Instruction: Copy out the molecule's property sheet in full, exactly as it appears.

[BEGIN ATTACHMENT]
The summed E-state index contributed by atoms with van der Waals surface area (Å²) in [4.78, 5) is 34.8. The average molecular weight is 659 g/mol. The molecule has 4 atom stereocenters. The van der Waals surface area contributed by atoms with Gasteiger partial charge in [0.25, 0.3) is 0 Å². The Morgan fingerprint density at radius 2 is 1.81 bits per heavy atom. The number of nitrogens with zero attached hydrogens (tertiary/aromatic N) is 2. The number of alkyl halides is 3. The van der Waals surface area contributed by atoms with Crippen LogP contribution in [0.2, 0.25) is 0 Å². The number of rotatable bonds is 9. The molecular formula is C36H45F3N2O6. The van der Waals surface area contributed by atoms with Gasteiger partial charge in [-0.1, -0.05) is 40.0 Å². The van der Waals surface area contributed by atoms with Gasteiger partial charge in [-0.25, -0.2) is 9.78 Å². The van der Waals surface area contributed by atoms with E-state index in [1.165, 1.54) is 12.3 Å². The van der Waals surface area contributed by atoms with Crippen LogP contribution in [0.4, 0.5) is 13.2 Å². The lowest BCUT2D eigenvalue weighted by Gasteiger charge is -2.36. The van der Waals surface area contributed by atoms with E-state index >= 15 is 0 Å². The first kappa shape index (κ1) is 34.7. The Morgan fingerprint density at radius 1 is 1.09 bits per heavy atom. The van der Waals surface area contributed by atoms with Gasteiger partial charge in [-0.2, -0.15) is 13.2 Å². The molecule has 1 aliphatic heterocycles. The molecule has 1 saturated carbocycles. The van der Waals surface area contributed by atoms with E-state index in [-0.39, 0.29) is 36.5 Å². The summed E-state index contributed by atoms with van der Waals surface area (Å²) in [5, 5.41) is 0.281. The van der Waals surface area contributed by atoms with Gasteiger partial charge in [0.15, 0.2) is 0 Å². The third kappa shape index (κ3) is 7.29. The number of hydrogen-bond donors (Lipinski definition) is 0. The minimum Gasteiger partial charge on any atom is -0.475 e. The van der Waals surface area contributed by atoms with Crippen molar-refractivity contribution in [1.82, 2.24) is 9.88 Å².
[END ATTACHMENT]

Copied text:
The summed E-state index contributed by atoms with van der Waals surface area (Å²) in [4.78, 5) is 34.8. The average molecular weight is 659 g/mol. The molecule has 4 atom stereocenters. The van der Waals surface area contributed by atoms with Gasteiger partial charge in [0.25, 0.3) is 0 Å². The Morgan fingerprint density at radius 2 is 1.81 bits per heavy atom. The number of nitrogens with zero attached hydrogens (tertiary/aromatic N) is 2. The number of alkyl halides is 3. The van der Waals surface area contributed by atoms with Crippen LogP contribution in [0.2, 0.25) is 0 Å². The number of rotatable bonds is 9. The molecular formula is C36H45F3N2O6. The van der Waals surface area contributed by atoms with Gasteiger partial charge in [-0.1, -0.05) is 40.0 Å². The van der Waals surface area contributed by atoms with Gasteiger partial charge in [-0.25, -0.2) is 9.78 Å². The van der Waals surface area contributed by atoms with E-state index in [1.165, 1.54) is 12.3 Å². The van der Waals surface area contributed by atoms with Crippen LogP contribution in [0.4, 0.5) is 13.2 Å². The lowest BCUT2D eigenvalue weighted by Gasteiger charge is -2.36. The van der Waals surface area contributed by atoms with E-state index >= 15 is 0 Å². The first kappa shape index (κ1) is 34.7. The Morgan fingerprint density at radius 1 is 1.09 bits per heavy atom. The van der Waals surface area contributed by atoms with Gasteiger partial charge in [-0.2, -0.15) is 13.2 Å². The molecule has 1 aliphatic heterocycles. The molecule has 1 saturated carbocycles. The van der Waals surface area contributed by atoms with E-state index in [-0.39, 0.29) is 36.5 Å². The summed E-state index contributed by atoms with van der Waals surface area (Å²) in [5, 5.41) is 0.281. The van der Waals surface area contributed by atoms with Gasteiger partial charge in [0.15, 0.2) is 0 Å². The third kappa shape index (κ3) is 7.29. The number of hydrogen-bond donors (Lipinski definition) is 0. The minimum Gasteiger partial charge on any atom is -0.475 e. The van der Waals surface area contributed by atoms with Crippen molar-refractivity contribution in [1.82, 2.24) is 9.88 Å².